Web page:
October 25, 2012
Mysterious UK synth loner Pye Corner Audio steps up to the majors with “Sleep Games”, a new full length for the venerable Ghost Box. Pye Corner practices a familiar yet alien brand of a vintage sci-fi songcraft that dovetails nicely into Ghost Box’s “hauntalogical” agenda. The label represents a niche meta-genre whose heros include BBC Radiophonic Workshop darlings like Delia Derbyshire and Tod Dockstader, but whose true sonic genesis might lie in the early work of Boards of Canada. Pye Corner’s 3-volume “Black Mill Tapes” on Further Records were artfully composed highlights of last year’s tape-milieu, and this LP delivers more of that same dusty genius in a more taught, compelling package.
The album employs a plethora of satisfying touchstones from decades past. At its most effective, white-noise hats and ghostly claps shuffle along melodic and menacing soundtrack synthesizing of the deepest order. Warm, tape-saturated distortion adorns each track in varying degrees, adding layers of refracted wistfulness to a largely dark and menacing sound palette. There’s plenty of antique airlock tape hiss and vintage spring-sproing reverb for the real heads, while occasional found-soundscapes and plodding mystery ballads break up the shadowy street scenes.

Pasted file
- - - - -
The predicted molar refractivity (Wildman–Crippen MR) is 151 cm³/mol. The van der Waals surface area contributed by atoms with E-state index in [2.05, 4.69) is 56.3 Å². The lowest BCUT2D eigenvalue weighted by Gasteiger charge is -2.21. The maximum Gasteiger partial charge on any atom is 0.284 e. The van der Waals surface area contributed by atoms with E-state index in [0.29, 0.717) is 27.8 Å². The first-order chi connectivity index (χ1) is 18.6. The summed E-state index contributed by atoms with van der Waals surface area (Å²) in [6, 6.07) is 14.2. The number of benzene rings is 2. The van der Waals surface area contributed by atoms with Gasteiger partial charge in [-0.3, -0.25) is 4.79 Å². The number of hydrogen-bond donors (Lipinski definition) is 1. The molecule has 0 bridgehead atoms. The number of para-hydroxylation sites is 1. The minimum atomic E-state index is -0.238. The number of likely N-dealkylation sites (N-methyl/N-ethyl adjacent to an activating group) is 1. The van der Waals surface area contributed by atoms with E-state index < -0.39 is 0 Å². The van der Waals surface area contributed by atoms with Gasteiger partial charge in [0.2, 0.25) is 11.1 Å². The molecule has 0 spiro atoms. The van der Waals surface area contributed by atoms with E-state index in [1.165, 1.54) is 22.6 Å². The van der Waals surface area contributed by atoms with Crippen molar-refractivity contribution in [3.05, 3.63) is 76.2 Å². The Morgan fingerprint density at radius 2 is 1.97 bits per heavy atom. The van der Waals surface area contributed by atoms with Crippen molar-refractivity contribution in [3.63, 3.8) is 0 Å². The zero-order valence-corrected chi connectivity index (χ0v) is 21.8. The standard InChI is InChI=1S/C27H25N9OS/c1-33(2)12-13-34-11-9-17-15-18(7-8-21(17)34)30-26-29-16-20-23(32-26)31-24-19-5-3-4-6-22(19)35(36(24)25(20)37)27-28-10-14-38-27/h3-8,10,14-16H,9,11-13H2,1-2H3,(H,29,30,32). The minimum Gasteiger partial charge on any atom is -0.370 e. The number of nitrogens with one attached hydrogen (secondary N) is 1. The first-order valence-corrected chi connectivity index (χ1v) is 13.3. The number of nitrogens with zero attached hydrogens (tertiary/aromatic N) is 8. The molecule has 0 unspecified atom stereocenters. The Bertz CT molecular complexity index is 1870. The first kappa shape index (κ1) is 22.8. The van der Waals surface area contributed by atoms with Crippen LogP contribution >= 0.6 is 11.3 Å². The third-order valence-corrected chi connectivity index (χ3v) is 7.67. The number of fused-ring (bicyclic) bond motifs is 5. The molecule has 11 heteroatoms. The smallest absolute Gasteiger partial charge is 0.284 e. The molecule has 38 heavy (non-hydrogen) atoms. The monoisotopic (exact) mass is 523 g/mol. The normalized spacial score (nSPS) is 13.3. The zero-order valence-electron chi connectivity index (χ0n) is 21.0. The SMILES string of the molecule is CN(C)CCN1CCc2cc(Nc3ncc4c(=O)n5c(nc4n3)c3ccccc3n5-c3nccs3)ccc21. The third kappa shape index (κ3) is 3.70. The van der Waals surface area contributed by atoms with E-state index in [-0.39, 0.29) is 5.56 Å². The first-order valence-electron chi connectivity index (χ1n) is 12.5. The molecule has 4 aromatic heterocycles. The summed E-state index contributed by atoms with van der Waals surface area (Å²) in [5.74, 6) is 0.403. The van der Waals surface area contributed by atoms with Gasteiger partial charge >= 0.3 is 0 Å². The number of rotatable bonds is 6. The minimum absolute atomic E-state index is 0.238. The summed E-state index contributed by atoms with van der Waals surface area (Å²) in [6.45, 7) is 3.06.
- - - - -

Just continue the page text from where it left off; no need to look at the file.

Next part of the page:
The most fully realized tracks on the album blend the standard spectral faire of Ghost Box mainstays like Belbury Poly and The Focus Group with darker, minimal-wave martialism. There’s plenty of Giallo influence in these more hard-stepping outings, with rock-solid kicks bolted to a vacant dancefloor. Gone is the “Anglo-eccentric” bent that defines the Ghost Box Sound, exchanged here for a streamlined Detroit drive.